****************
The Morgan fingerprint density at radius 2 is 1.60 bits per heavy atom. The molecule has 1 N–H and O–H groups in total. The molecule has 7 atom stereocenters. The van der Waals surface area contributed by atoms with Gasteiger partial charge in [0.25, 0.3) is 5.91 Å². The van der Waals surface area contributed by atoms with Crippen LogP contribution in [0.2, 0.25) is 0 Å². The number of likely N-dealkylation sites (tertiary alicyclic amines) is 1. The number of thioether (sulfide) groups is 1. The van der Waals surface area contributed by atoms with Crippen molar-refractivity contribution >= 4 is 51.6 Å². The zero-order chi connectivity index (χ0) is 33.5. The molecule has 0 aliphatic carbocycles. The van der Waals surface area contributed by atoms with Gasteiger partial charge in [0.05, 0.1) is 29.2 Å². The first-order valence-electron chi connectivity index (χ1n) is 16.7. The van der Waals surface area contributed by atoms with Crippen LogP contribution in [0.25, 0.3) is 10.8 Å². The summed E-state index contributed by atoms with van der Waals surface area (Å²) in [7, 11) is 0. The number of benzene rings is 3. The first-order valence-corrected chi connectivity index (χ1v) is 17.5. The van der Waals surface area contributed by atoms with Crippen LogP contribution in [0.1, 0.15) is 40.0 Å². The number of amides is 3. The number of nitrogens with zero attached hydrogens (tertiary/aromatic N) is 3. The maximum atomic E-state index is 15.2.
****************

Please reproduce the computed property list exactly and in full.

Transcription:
The Morgan fingerprint density at radius 2 is 1.60 bits per heavy atom. The molecule has 1 N–H and O–H groups in total. The molecule has 7 atom stereocenters. The van der Waals surface area contributed by atoms with Gasteiger partial charge in [0.25, 0.3) is 5.91 Å². The van der Waals surface area contributed by atoms with Crippen LogP contribution in [0.2, 0.25) is 0 Å². The number of likely N-dealkylation sites (tertiary alicyclic amines) is 1. The number of thioether (sulfide) groups is 1. The van der Waals surface area contributed by atoms with Crippen molar-refractivity contribution >= 4 is 51.6 Å². The zero-order chi connectivity index (χ0) is 33.5. The molecule has 0 aliphatic carbocycles. The van der Waals surface area contributed by atoms with Gasteiger partial charge in [0.05, 0.1) is 29.2 Å². The first-order valence-electron chi connectivity index (χ1n) is 16.7. The van der Waals surface area contributed by atoms with Crippen LogP contribution in [0.25, 0.3) is 10.8 Å². The summed E-state index contributed by atoms with van der Waals surface area (Å²) in [7, 11) is 0. The number of benzene rings is 3. The first-order valence-corrected chi connectivity index (χ1v) is 17.5. The van der Waals surface area contributed by atoms with Crippen LogP contribution in [0.1, 0.15) is 40.0 Å². The number of amides is 3. The number of nitrogens with zero attached hydrogens (tertiary/aromatic N) is 3. The maximum atomic E-state index is 15.2.